Being Positive When Your Colleagues Are Negative
Somehow no matter how much we may try to make December a happy month, there are always some people who tend to take a negative view on life. In a business environment, such as tourism, negativity can be deadly, writes Dr. Peter E. Tarlow.
It is essential that not only front line personnel maintain an upbeat view of the world, but also those who work behind the scenes. The basic rule is that negativity not only breeds further negativity but also tends to be self-serving in that negative and pessimistic people tend to create self-fulfilling prophecies.
Below are some suggestions on how to deal with negative people and turn negativity into positive actions:
Always set boundaries. It is not your responsibility to engage with a negative co-worker. Remind the person that you have to listen to customer complaints, but that no one is forced to work at this job and the option of seeking another job is always available. Let the complainer know that you are happy with your job and want to remain happy.
Avoid complainers. Chronic complainers are experts at turning creativity into failure and then blaming everyone but themselves. The best technique may be avoidance: smile, be polite but keep your distance.
Choose your battles. Tourism seems to breed complaints and it is not your job to fight every battle. Sometimes the best defence with an angry customer or co-worker is simply refuse to fight. The key is to realize that people who fight every battle become bitter and turn negative.
The can’t wait to tell you the bad news person. These are the perhaps the most damaging of office people. They thrive not only on gossip but also more importantly on negative gossip. A good response is to inform the bearer of bad tidings that you would rather focus on the positive or on the solution rather than wallow in the negative. Turn the negative into positive actions by asking if there is something that you can do to improve the situation.
The Rumourmonger. Because tourism tends to be a volunteeristic activity, it is open to what may seem to be a never-ending series of rumours. Rumour spreaders love to tell us that the budget has been cut, that half the staff is to be fired, or that tourism receipts are reported to be down. Often these rumours are pure fabrications. When faced with rumours, ask for facts. Ask questions such as: who told you? How reliable is that person? A second solution is to point out that these types of rumours make you sick and that until facts are established you would prefer not to hear the rumour.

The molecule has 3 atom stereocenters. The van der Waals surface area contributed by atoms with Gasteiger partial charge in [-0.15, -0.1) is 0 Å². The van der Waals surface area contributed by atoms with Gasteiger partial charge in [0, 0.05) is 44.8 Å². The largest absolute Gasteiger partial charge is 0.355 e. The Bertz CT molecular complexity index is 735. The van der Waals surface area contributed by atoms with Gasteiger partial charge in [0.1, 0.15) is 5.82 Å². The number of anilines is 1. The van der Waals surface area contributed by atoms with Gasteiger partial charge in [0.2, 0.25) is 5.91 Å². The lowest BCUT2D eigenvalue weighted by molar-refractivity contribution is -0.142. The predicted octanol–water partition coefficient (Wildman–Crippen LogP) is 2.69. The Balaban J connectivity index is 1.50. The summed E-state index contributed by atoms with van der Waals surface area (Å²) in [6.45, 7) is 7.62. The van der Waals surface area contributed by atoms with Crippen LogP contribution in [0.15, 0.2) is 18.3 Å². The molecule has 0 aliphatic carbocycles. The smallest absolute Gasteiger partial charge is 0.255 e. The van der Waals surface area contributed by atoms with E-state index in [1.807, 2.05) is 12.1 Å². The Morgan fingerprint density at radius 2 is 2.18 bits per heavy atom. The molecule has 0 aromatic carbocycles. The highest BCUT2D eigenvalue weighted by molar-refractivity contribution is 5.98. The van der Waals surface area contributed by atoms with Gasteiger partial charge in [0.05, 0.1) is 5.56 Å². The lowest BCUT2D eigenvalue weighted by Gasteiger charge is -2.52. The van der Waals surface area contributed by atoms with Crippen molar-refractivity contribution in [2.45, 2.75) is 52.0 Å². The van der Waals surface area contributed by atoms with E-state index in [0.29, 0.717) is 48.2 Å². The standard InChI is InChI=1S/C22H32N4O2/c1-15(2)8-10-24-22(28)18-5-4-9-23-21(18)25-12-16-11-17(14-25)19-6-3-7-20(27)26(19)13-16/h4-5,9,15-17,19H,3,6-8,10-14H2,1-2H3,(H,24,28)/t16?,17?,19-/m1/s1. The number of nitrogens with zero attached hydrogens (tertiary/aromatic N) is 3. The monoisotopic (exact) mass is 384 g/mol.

The eternal victims. Passengers often see themselves as victims, frontline personnel are often sure that they are victimized by both upper level management and by the tourist. People who are victims are never at fault, and the responsibility for a problem or crisis always belongs to another person. Try asking the person to tell you something positive. Even when dealing with an angry customer, see if you can turn a negative situation into a positive one by asking: so what was good about your experience? In the case of a co-worker who insists on being a victim, ask the person what he or she has learned from the situation and what she/he could have done better?
The over analyser. Negative people can sometimes behave irrationally and you can over analyse their actions and thus turn yourself into a gossip. In such cases give yourself a limited time to vent, say it and be done with it. When a person over analyses an issue, she/he wastes valuable time and energy. In most cases you will never make sense of the negative person’s actions, so do not try! The key here as in all of tourism is do not become overly invested in an issue, empathize but do not sympathize.
Refuse to be negative but instead work at being positive.
Tourism is all about fun, joy and a sense of joie de vivre. Do not allow others to bring you down. When you engage in negative thought or with negative people, you not only hurt yourself but you hurt the entire tourism industry. Experts in tourism know that both being positive and being negative are contagious. So be positive and your co-workers and customers will not only thank you but also begin to put a smile on their faces.
The next time you feel yourself getting sucked into a negative black hole, refuse to enter and remember that tourism is all about getting the most out of life and in most cases it is about moments of unanticipated joy.
About the Author: Dr. Peter E. Tarlow publishes a monthly ‘Tourism Tidbits’ newsletter. He is a founder of the Texas chapter of TTRA, President of T&M, and a popular author and speaker on tourism. Tarlow is a specialist in the areas of sociology of tourism, economic development, tourism safety and security. Tarlow speaks at governors’ and state conferences on tourism and conducts seminars throughout the world. For more information visit www.tourismandmore.com or e-mail [email protected]